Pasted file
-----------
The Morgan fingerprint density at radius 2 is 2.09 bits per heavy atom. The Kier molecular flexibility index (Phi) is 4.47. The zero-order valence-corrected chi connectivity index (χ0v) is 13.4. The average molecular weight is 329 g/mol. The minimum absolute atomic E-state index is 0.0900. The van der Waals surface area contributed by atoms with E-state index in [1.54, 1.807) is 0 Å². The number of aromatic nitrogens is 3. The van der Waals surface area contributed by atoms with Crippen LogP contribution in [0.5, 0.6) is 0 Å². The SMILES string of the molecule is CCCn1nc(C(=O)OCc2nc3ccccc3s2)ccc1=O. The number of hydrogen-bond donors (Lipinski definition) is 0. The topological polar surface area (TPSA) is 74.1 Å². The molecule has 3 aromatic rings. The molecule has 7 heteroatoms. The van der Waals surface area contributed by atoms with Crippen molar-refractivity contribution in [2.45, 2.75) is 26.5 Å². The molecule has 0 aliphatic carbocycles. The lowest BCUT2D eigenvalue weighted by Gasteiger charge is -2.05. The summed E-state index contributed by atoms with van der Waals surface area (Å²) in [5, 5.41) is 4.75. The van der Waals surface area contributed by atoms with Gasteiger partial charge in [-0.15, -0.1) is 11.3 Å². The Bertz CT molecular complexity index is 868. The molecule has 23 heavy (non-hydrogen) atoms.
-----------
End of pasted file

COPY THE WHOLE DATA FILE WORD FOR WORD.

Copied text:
The Morgan fingerprint density at radius 2 is 2.09 bits per heavy atom. The Kier molecular flexibility index (Phi) is 4.47. The zero-order valence-corrected chi connectivity index (χ0v) is 13.4. The average molecular weight is 329 g/mol. The minimum absolute atomic E-state index is 0.0900. The van der Waals surface area contributed by atoms with E-state index in [1.54, 1.807) is 0 Å². The number of aromatic nitrogens is 3. The van der Waals surface area contributed by atoms with Crippen LogP contribution in [0.5, 0.6) is 0 Å². The SMILES string of the molecule is CCCn1nc(C(=O)OCc2nc3ccccc3s2)ccc1=O. The number of hydrogen-bond donors (Lipinski definition) is 0. The topological polar surface area (TPSA) is 74.1 Å². The molecule has 3 aromatic rings. The molecule has 7 heteroatoms. The van der Waals surface area contributed by atoms with Crippen molar-refractivity contribution in [2.45, 2.75) is 26.5 Å². The molecule has 0 aliphatic carbocycles. The lowest BCUT2D eigenvalue weighted by Gasteiger charge is -2.05. The summed E-state index contributed by atoms with van der Waals surface area (Å²) in [5, 5.41) is 4.75. The van der Waals surface area contributed by atoms with Gasteiger partial charge in [-0.15, -0.1) is 11.3 Å². The Bertz CT molecular complexity index is 868. The molecule has 23 heavy (non-hydrogen) atoms.